The second definition is that you are in possession of an education.  In our Western world, possessing an education holds a high value in terms of evaluating how literate someone is when we are equating literacy to knowledge.  Just as Mudita Kundra emphasizes in the article Digital Literacy: What does it mean to you?, I feel that my literacy in all areas has really expanding through this journey of completing my masters of education. Key areas of growth in myself through my masters has been: an increased focus on play and art in my secondary classroom, importance of outdoor education, integration of First Nations content and a greater understanding of cultural impacts in the classroom, and a deeper understanding of how the digital world impacts my students’ daily lives.  Along with increasing my own personal literacies in these areas, I work to weave these new knowledges and deeper understandings into my teaching practice and classroom environment.

I feel that to be “fully literate” might be something that we are never finished with.  The third definition is a person’s knowledge of a particular subject matter or field.  No matter how hard we work, we can never know everything.  I’m beginning to see that a key component is the drive and desire for new knowledge.  If we are constantly seeking out new information and attempting to better ourselves, I think it will be very difficult to feel as if we are done.  As teachers, I feel that we can best model this by demonstrating our desire to learn for our students as well as familiarizing ourselves with many different areas of knowledge.


Reading, Writing, Critical Thinking, and Creating Change.

This week’s question posed “what is the teacher’s role in educating students about digital citizenship?”  This made me think, first on what I am doing now, and more what I would like to do in the future.  In Mudita Kundra’s article Digital Literacy: what does it mean to you she states that “for students to be digitally literate, they not only need to learn how to use technology, but to be critical of the information they gather.”  Part of our role as teachers is to help students learn how to accurately critique the information they are accessing. Just as Kundra has emphasized, taking my Master’s of Curriculum and Instruction, particularly this course, has lead me to feel a deeper responsibility and understanding for my role as a teacher  in shaping my student’s digital identities and pushing them in their roles as critical consumers.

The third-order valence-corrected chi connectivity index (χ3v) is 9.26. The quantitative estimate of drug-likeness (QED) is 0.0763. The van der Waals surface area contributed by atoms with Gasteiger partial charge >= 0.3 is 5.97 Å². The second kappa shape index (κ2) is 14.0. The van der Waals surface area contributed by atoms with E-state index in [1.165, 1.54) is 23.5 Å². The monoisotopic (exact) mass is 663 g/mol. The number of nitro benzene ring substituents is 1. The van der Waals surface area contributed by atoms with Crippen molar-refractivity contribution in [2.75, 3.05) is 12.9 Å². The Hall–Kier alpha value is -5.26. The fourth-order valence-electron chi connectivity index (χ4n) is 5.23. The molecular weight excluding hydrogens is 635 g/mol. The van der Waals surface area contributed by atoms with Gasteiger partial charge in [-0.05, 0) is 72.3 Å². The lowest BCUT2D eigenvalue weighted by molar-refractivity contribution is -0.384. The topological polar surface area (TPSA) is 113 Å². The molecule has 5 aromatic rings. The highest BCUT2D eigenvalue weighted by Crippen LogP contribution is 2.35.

reading, writing, color coordinating

really enjoyed the Ted Talk: “Creating Critical Thinkers through Media Literacy” with Andrea Quijada.  She makes some excellent points about teaching our students to recognize the subtext occurring in the media around them.  When we know as a society that girls are “nudged out of math” by media around them ranging from advertisements, to t-shirts, to children’s toys, etc. it makes our job as educators that much more important to encourage them to stay in.  It also means that sometimes we are fighting a losing battle against friends and families that fall prey to the dominant media’s perspective.  When Andrea Quijada hinted as to who the target audience for this advertisement is, it really hits home how ingrained these messages become and how our students can become surrounded by them.

When I think towards what my role may become in addressing digital citizenship in the future, I find that I am turning towards my colleagues in this class who are role modelling confidence and strength in their digital literacy.  I am hopeful that this can one day be me as I push myself to grow, change, and adapt to the world around me.  In Luke Braun’s video, he quotes Alvin Toffler in saying that “the illiterate of the 21st century will not be those who cannot read and write but those who cannot learn, unlearn, and relearn.”  If nothing else, this drives home how important teachers need to become in the digital worlds of the students around them. The gap between the “digital” and “real” world is closing fast and is almost non-existent in the lives of some of our youth.

Click here to see Luke’s video on Media Literacy 🙂

Digital citizenship is starting to become a common topic in my classroom discussions.  My students and other students in the school are talking more to me about their digital identities as I ask them questions about their online identities and have them help me expand my own online presence.  Every student loves being the expert and allowing students to teach me has created lots of openings for these conversations.  I feel that students seeing me engaging in various apps has created a more open platform for discussion as they sometimes as me questions and advice in return.  I hope that as my own digital literacy grow stronger I can become an even better resource for my students.